CINCINNATI, Ohio (BP) — State legislators in Ohio last week introduced a bill that would protect parents who do not want their children to undergo treatment for gender dysphoria.
The bill, sponsored by Republican state Reps. Tom Brinkman and Paul Zeltwanger, affirms the fundamental right of parents to “withhold consent for gender dysphoria treatment or activities that are designed and intended to form a child’s conception of sex and gender.”
The measure would also require schools to inform parents in writing if their child exhibits symptoms of gender dysphoria or demonstrates a desire to identify as a different gender. Before a school or other government agency could provide any treatment — including medical, psychological or social therapy — the bill would require they inform the child’s parents about the possible risks of such treatment and receive written consent.
The legislation responds to a case earlier this year in which an Ohio judge permanently removed a teenage girl from her parents’ custody because they did not want her to undergo sex-change treatment.
Cincinnati-area Juvenile Court Judge Sylvia Hendon turned the 17-year-old over to her grandparents, who supported her desire to identify as a boy. The teen’s parents instead wanted to pursue Christian counseling to help identify the underlying causes of the gender dysphoria. A hospital gender clinic told the judge it was a matter of life or death for the girl to receive hormone therapy. See related Baptist Press story.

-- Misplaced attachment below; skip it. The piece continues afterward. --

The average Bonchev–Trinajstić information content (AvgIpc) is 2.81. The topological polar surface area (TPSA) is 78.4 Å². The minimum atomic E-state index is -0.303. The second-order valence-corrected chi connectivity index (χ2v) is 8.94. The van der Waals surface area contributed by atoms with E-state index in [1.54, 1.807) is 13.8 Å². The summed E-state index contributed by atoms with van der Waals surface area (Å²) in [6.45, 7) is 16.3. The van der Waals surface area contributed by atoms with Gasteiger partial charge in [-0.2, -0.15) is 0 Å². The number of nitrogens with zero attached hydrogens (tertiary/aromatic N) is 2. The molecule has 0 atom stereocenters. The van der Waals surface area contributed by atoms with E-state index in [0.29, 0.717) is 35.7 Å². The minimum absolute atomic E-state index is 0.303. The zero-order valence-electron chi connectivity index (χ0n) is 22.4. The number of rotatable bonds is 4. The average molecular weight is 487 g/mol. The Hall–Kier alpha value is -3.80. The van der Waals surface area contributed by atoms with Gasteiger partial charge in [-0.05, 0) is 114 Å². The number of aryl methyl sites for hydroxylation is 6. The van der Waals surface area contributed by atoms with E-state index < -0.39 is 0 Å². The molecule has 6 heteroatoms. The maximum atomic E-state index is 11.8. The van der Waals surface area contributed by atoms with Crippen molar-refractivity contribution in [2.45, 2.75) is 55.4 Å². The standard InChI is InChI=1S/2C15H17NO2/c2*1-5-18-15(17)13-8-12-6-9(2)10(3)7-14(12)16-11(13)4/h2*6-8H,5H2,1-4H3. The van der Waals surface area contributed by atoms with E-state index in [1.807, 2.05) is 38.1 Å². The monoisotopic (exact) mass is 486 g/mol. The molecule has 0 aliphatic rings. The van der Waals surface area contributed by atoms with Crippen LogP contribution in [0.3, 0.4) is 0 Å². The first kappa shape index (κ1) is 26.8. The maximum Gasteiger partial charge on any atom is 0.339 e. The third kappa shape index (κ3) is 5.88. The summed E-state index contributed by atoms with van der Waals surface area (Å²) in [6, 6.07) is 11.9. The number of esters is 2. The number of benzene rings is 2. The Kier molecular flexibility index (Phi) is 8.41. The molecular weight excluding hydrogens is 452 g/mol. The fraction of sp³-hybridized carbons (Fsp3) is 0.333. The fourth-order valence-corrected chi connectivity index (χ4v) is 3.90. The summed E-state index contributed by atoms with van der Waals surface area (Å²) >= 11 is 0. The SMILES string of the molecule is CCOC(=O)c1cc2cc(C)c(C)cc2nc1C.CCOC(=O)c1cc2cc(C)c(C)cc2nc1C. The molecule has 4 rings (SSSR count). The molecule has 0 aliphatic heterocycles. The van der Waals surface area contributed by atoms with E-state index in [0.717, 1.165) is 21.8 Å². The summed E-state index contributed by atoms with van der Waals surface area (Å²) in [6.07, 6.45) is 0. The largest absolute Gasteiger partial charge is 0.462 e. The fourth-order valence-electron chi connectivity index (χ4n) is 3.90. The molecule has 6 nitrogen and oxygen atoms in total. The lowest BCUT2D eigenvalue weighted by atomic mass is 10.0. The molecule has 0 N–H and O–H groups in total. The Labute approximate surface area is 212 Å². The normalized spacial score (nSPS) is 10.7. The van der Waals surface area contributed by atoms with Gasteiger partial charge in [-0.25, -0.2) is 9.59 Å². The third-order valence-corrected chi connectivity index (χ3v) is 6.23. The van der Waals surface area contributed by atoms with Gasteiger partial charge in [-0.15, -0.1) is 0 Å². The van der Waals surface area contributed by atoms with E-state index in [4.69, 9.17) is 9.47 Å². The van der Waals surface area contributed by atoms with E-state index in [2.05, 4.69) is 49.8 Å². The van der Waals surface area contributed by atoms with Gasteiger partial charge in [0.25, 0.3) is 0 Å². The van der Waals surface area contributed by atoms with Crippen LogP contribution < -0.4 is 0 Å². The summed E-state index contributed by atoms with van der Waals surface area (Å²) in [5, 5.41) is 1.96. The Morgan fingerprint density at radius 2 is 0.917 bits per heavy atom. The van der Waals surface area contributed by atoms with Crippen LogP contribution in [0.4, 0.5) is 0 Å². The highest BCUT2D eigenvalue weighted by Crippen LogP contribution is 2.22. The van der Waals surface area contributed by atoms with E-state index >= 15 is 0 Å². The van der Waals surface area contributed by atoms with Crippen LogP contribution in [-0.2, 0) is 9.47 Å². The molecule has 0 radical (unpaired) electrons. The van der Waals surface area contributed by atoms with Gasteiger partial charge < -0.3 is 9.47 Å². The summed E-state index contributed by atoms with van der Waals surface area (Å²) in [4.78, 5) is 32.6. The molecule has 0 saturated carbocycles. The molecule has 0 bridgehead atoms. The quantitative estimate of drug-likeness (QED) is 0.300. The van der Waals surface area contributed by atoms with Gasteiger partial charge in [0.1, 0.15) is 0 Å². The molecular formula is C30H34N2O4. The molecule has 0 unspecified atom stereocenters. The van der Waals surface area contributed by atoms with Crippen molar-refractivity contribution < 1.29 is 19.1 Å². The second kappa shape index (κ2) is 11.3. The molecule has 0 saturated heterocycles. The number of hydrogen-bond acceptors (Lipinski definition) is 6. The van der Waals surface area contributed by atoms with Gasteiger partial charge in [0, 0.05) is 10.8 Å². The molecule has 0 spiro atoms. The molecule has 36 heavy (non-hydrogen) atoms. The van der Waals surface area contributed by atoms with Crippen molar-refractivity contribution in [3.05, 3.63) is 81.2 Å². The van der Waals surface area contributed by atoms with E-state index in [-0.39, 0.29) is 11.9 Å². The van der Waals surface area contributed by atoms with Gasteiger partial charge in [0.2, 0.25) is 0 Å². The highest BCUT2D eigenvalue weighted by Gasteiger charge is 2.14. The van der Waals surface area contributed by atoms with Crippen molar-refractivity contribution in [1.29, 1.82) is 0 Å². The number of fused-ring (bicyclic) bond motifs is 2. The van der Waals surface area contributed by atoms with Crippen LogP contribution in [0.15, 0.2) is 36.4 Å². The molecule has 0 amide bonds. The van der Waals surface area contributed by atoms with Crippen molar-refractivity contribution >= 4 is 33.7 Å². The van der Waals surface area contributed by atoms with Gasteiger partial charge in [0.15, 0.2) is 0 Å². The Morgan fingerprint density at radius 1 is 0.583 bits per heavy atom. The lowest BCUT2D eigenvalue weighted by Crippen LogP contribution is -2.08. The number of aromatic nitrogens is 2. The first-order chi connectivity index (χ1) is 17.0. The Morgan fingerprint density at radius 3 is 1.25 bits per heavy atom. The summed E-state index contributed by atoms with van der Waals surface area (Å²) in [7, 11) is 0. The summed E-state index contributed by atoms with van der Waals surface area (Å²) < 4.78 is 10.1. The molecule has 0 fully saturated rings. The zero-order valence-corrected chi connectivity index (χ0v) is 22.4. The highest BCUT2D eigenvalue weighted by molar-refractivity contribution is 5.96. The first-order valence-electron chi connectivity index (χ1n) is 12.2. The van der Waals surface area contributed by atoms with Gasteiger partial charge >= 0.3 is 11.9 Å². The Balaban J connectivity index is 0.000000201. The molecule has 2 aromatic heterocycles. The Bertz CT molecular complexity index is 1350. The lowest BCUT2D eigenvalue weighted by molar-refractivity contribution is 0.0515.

“It’s absolutely horrifying that the state would remove a child from parents’ custody to put the child on untested and dangerous drugs,” Aaron Baer, president of Citizens for Community Values said in a statement. “Hamilton County Job and Family Services crossed the line in this case. HB 658 ensures this can’t happen to other Ohio families.”
Critics of hormone therapy for children argue it is a social and medical experiment with the potential to cause long-term harm including sterilization.
Baer said the bill also addresses efforts by the National Education Association and GLSEN, an organization pushing LGBT policies in K-12 schools, to encourage schools to sometimes withhold information from parents about a child’s gender identity or sexual orientation.
A model policy for school districts proposed by GLSEN encourages schools not to disclose a student’s transgender status to parents without the student’s consent because of the risk of family rejection.
“No school should go behind a parent’s back. Schools should be supporting parents, not undermining them,” said Baer, noting the bill is a “common sense solution that ensures parents, not the state, makes choices for their children.”